My young neighbors, Allie and Drew had suggested we get together for morning coffee and nibbles before I leave. However, when we spoke yesterday to firm up our plans, I could hear over the phone that Allie’s voice sounded huskier than usual. I managed to squeeze from her an admission that she’s been battling an illness she acquired during the holidays.
Also this past week, Steve and Eric, two charter members of the Frazier Thomas Band, came by my place to watch football. They are a couple of my oldest pals. Our friendships go back to high school. Mont, another friend as well as my upstairs neighbor, joined us. Mont is always happy to exchange manly fist bumps, while Steve prefers the more traditional and gentlemanly handshake greeting. Eric is sui generis. Whether coming or going, he tends to tuck his head and keep moving, raising an arm to offer a silent wave as he passes by, gone without a word.
Steve and Eric suggested we try to meet for lunch this week before Lola and I depart. However, a major snowstorm currently is predicted for Friday into Saturday. We’ll see.
I need to clear the decks by the weekend to devote my full and undivided attention to the lovely Robyn. It’s our last weekend together before Lola the pup and I depart.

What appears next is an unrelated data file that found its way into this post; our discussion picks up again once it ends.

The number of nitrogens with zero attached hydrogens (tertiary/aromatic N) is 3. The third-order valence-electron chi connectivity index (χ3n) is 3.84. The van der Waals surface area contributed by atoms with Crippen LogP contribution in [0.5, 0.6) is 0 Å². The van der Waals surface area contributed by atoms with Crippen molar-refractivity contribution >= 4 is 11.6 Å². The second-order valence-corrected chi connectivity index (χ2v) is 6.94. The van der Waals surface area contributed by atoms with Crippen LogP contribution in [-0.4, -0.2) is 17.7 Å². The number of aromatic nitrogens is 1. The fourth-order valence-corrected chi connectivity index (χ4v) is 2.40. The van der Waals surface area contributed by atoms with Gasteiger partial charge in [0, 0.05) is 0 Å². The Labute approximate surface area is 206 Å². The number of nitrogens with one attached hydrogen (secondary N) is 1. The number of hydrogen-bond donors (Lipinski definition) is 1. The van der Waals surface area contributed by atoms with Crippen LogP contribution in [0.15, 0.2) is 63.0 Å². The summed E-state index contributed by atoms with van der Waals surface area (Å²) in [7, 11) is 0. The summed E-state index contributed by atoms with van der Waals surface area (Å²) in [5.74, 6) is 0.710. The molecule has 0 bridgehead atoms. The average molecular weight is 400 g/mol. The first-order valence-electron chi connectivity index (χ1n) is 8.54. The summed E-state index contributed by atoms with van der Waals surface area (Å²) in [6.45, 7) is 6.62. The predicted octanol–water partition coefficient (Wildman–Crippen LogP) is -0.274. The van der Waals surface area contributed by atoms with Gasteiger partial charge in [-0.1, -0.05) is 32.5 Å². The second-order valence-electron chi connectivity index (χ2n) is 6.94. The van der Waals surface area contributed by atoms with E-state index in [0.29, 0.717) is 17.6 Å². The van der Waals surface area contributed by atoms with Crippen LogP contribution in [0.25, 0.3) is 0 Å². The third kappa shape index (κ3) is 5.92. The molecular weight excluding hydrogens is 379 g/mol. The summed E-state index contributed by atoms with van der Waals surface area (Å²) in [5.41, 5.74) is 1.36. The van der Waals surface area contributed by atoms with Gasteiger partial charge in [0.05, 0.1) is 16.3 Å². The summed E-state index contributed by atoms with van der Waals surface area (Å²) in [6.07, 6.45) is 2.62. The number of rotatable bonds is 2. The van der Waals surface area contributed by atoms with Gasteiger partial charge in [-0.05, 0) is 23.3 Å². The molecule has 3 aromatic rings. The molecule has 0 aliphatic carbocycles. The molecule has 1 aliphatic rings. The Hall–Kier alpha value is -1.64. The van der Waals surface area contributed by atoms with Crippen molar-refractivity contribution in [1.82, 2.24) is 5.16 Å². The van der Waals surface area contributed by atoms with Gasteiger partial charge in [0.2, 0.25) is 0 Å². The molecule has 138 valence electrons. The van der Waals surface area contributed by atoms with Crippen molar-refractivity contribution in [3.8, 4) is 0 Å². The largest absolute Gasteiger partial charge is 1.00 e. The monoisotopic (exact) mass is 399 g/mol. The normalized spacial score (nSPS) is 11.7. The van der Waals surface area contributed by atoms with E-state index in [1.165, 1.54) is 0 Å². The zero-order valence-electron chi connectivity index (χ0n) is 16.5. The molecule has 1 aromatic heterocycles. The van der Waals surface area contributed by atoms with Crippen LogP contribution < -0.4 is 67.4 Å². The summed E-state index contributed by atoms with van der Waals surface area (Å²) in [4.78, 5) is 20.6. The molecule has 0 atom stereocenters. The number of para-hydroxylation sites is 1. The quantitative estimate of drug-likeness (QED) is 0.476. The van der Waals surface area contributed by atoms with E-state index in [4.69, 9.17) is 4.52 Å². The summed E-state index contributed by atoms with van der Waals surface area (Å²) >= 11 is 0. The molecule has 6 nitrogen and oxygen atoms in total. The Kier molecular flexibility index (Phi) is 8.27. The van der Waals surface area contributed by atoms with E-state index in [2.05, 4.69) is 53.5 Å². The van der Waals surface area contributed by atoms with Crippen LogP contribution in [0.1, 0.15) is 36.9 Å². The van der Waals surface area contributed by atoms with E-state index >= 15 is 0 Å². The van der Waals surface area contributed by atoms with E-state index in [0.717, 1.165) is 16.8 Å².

Once upon a time Juliet famously told Romeo, “parting is such sweet sorrow, that I shall say good night till it be morrow.” I know that Robyn is saddened that I’m leaving but she tamps her feelings down in front of me because she is aware, as I explained last year, this trip is something I have to do for myself. Hitting the road satisfies some internal needs I must have.
Don’t get me wrong. I’d love to take Robyn with me. She knows I’m ready to kick up the commitment!
But when we talk about spending more time together, Robyn reminds me she is still working and, in any case, doesn’t much like Tucson. I don’t challenge these statements, though I might.
Meanwhile, we’ll continue to do our best to accommodate the other’s needs, confident that when things change it will be by mutual agreement.